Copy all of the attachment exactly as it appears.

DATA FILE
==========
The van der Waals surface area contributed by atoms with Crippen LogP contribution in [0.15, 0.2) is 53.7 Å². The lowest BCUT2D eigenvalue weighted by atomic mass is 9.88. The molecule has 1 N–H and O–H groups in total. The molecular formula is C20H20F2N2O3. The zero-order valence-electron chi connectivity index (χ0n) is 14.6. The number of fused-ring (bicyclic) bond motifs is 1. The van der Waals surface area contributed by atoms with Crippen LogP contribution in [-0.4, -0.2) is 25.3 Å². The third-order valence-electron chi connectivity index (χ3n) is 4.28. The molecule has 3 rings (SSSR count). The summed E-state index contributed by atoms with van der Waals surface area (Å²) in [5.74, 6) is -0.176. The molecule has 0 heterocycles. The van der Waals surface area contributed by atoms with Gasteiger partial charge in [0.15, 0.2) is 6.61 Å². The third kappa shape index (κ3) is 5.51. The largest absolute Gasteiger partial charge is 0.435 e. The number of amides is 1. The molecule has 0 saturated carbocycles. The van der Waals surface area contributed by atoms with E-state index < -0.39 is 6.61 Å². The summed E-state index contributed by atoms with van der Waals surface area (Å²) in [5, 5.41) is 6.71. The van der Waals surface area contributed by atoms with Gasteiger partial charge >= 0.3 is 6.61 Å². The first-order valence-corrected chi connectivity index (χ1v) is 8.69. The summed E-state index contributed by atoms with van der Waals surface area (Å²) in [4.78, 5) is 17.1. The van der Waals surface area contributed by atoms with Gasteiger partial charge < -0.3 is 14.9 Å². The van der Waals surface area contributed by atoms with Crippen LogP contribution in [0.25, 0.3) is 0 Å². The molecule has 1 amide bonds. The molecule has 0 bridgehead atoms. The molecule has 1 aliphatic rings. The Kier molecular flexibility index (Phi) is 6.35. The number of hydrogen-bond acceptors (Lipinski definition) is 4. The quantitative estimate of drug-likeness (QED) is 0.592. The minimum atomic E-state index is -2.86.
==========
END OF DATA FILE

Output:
The van der Waals surface area contributed by atoms with Crippen LogP contribution in [0.15, 0.2) is 53.7 Å². The lowest BCUT2D eigenvalue weighted by atomic mass is 9.88. The molecule has 1 N–H and O–H groups in total. The molecular formula is C20H20F2N2O3. The zero-order valence-electron chi connectivity index (χ0n) is 14.6. The number of fused-ring (bicyclic) bond motifs is 1. The van der Waals surface area contributed by atoms with Crippen LogP contribution in [-0.4, -0.2) is 25.3 Å². The third-order valence-electron chi connectivity index (χ3n) is 4.28. The molecule has 3 rings (SSSR count). The summed E-state index contributed by atoms with van der Waals surface area (Å²) in [5.74, 6) is -0.176. The molecule has 0 heterocycles. The van der Waals surface area contributed by atoms with Gasteiger partial charge in [0.15, 0.2) is 6.61 Å². The third kappa shape index (κ3) is 5.51. The largest absolute Gasteiger partial charge is 0.435 e. The number of amides is 1. The molecule has 0 saturated carbocycles. The van der Waals surface area contributed by atoms with E-state index < -0.39 is 6.61 Å². The summed E-state index contributed by atoms with van der Waals surface area (Å²) in [5, 5.41) is 6.71. The van der Waals surface area contributed by atoms with Gasteiger partial charge >= 0.3 is 6.61 Å². The first-order valence-corrected chi connectivity index (χ1v) is 8.69. The summed E-state index contributed by atoms with van der Waals surface area (Å²) in [4.78, 5) is 17.1. The van der Waals surface area contributed by atoms with Gasteiger partial charge < -0.3 is 14.9 Å². The van der Waals surface area contributed by atoms with Crippen LogP contribution in [0.25, 0.3) is 0 Å². The molecule has 1 amide bonds. The molecule has 0 bridgehead atoms. The molecule has 1 aliphatic rings. The Kier molecular flexibility index (Phi) is 6.35. The number of hydrogen-bond acceptors (Lipinski definition) is 4. The quantitative estimate of drug-likeness (QED) is 0.592. The minimum atomic E-state index is -2.86.